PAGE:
MJ: You sound very zen about it.
MB: Yeah. It’s not just about football; it’s anything in life. You just do the best you can and if it works out, awesome. But sometimes it doesn’t. When it doesn’t work out, it sucks. You cry. It hurts emotionally and all that stuff. When I look at it now, I’m like, ‘ Dude, you’re living in Southern California.’ At the time it sucks, but in the grand scheme of life it’s not that bad.
MJ: You were sidelined when the Bears played in the 2006 Super Bowl. I imagine that was a time that hurt emotionally.
MB: Devastating. That’s the game. When I think about it, I wish I could have played. But I didn’t and I can’t. When I look back on my career, playing in that game is the one thing I wish I could have done.
MJ: Do you still experience physical pain from playing?
MB: I definitely think I have a little more pain than the average person. But overall I’m fine. My head is fine – I get that checked out constantly. Like I tell my wife all the time, ‘soccer has more concussions than football.’ Here in California, skateboarding is big and kids fall down all the time.
Football has taught me a lot and given me the opportunity to meet people I never would have otherwise. It gives a dynamic to a person that’s hard to explain unless you’ve been part of it. I think that’s why you see football players get defensive about things because it’s a small fraternity of guys.
MJ: Let’s talk current NFL a bit. How has the emergence of more athletic, tight ends that are integral to offensives affected safety play? Is the required skill set different now?
MB: Yeah, actually there is no safety play. Big corners basically. The physicality of the safety position has been taken out, and it’s probably necessary for the safety of players and everything. These safeties now have the figure out a different way to play defense. What you’re seeing if super athletic tight ends and receivers and they’re going to dominate the game until coaches can figure out a way to stop them.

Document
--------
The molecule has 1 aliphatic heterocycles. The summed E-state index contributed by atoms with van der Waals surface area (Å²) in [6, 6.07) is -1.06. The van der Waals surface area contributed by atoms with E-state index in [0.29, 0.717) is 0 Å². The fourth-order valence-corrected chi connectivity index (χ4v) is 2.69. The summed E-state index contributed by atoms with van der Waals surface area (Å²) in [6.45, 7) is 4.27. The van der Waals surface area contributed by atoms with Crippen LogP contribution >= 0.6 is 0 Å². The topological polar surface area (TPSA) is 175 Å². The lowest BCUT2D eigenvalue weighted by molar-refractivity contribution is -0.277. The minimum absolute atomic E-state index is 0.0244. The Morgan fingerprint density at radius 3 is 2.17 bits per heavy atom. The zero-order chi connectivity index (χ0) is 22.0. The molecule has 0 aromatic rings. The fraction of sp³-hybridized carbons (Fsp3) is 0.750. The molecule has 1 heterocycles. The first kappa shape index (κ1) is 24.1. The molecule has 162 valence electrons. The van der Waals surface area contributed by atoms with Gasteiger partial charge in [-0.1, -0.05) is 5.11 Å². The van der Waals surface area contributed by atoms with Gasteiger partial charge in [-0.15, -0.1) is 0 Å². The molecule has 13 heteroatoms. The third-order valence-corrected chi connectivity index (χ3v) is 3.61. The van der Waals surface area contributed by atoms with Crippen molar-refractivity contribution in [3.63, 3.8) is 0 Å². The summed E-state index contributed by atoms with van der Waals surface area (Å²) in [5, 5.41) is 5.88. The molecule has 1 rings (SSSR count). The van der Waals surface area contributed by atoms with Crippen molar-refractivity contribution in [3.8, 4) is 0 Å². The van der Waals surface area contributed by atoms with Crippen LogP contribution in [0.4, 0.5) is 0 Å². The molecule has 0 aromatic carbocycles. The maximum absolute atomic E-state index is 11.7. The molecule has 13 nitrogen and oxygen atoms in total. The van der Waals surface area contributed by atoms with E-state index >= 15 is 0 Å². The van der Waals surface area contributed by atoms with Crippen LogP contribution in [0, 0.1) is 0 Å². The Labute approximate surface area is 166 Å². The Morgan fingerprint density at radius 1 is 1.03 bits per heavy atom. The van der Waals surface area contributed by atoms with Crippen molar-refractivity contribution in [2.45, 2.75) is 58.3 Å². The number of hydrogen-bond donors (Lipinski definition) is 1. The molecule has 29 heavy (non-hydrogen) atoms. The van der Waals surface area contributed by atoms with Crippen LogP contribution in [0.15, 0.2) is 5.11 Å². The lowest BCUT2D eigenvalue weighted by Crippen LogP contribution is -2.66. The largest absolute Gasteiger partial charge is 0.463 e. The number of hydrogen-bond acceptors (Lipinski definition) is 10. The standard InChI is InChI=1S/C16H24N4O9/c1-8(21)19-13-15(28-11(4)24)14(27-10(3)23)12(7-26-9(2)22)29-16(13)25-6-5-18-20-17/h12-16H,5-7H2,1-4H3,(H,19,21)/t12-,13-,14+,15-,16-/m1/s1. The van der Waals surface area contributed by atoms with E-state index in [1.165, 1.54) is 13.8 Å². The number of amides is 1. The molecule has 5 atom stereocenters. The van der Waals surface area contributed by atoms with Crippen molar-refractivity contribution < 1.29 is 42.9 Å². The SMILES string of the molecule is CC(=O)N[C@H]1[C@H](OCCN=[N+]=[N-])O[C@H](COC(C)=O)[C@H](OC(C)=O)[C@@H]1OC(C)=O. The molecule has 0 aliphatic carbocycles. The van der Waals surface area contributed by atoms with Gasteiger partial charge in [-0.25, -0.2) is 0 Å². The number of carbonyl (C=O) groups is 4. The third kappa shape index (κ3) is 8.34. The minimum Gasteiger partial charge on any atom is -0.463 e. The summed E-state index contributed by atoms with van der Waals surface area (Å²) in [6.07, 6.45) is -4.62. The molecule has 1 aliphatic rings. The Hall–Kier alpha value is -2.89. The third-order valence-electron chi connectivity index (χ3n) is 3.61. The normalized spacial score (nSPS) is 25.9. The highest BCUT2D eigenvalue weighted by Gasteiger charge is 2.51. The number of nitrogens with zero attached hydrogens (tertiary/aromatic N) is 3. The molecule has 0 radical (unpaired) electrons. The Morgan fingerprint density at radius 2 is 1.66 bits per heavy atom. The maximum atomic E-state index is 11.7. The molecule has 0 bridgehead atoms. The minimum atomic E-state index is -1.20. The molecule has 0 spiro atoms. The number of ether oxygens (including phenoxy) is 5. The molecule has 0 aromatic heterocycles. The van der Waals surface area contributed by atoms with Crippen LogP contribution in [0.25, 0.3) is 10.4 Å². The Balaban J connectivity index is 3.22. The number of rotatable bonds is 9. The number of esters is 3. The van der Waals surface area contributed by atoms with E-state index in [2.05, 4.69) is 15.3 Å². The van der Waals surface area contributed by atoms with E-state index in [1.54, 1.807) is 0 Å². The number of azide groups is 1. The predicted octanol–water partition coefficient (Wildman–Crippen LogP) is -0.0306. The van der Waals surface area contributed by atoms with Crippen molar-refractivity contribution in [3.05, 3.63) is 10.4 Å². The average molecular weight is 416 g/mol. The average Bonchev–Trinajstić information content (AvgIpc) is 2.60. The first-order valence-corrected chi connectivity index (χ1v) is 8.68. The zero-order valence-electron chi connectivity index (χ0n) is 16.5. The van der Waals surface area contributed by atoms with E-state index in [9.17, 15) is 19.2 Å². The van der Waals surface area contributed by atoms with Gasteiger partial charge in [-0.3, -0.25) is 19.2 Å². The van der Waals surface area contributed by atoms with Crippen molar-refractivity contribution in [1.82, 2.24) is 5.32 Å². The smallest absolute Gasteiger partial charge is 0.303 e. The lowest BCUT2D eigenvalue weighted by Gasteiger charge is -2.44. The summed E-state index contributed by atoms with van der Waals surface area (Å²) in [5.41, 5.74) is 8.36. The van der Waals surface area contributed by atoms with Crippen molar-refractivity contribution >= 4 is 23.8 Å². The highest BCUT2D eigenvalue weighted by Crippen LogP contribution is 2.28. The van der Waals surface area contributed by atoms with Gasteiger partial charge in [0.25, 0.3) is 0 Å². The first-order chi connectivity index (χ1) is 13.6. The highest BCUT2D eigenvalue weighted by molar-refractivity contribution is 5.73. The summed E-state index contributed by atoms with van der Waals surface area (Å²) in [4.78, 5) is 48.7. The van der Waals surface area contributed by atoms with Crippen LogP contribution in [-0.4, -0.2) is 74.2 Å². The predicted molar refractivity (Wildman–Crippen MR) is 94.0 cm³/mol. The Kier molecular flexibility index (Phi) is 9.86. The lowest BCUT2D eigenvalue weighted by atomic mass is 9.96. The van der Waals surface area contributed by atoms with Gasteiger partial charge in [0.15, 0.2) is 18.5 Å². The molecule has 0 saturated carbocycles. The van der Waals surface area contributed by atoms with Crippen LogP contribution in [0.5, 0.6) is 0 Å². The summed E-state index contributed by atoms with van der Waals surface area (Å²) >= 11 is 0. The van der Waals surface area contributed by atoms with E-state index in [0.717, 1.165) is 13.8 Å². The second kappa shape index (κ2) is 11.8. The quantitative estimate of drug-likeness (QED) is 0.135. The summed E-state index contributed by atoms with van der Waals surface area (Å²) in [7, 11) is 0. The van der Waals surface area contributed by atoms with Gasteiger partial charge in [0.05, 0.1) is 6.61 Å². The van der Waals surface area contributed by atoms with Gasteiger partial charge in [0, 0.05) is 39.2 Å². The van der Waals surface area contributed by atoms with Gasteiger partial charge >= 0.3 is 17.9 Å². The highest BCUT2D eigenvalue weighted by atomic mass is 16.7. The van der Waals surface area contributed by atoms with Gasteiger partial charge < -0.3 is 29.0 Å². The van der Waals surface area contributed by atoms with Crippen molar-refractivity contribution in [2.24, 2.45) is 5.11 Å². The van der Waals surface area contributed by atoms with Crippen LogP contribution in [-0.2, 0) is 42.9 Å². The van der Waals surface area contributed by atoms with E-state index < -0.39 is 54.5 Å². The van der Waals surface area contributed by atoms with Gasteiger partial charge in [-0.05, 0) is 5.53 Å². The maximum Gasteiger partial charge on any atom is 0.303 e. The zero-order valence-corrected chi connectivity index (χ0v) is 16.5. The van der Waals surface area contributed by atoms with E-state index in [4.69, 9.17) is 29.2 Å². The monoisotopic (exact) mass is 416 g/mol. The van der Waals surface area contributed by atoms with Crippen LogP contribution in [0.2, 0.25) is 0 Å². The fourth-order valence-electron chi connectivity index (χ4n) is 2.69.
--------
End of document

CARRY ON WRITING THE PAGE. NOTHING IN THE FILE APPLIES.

MJ: I scrolled through your tweets and you are particularly awesome during Bears games. It’s almost like you’re a fan now, except with spot on commentary. How would you gauge the Bears for this year?
MJ: I’m super excited about it. They got a coach that is awesome. It starts at the top, so if they let him coach it will be sweet. Love that he’s a defensive guy and everything I’ve heard about him has been outstanding.
MJ: Do they have enough pieces to be a playoff team?
MB: You never know. Aaron Rodgers, to me, is the best quarterback in the league and they have to go beat him. Only time will tell.
MJ: How would you describe the current state of the NFL?
MB: It is what it is. It’s the best league going in the United States. I think it gets some unfair scrutiny just because of the money involved. Overall, the people in the league are good guys. All ex-players I know are good dudes and doing great. The negative gets the media clicks and a guy that’s doing great in life isn’t sexy. The guys I know had their lives changed by the NFL so I only have good things to say.
MJ: OK, let me conclude with a few quick-hit questions. What was your favorite moment in the NFL?
MB: To be honest, it was going to the Super Bowl. The whole thing, getting mass security guys, and just understanding how big it was was really cool. And second to that was being behind Brian playing. I had the best seat in the house.
MJ: Who’s the best current defensive back?
MB: I’m going to have go with Earl Thomas. He does a lot.
MJ: Best defensive back of all time?
MB: I’m going to have to say Ronnie Lott. Deion Sanders is in the conversation but I have to say Lott.
MJ: What do you see yourself doing in five years?
MB: Actually, I have a coaching internship I’m getting ready to start. I’ve always wanted to coach so I’m excited. We’ll see what happens.
MB: The Carolina Panthers. I get a chance to go out and see how the grind is. Coach Rivera, my coach in Chicago, is an awesome coach and he offered to have me come out.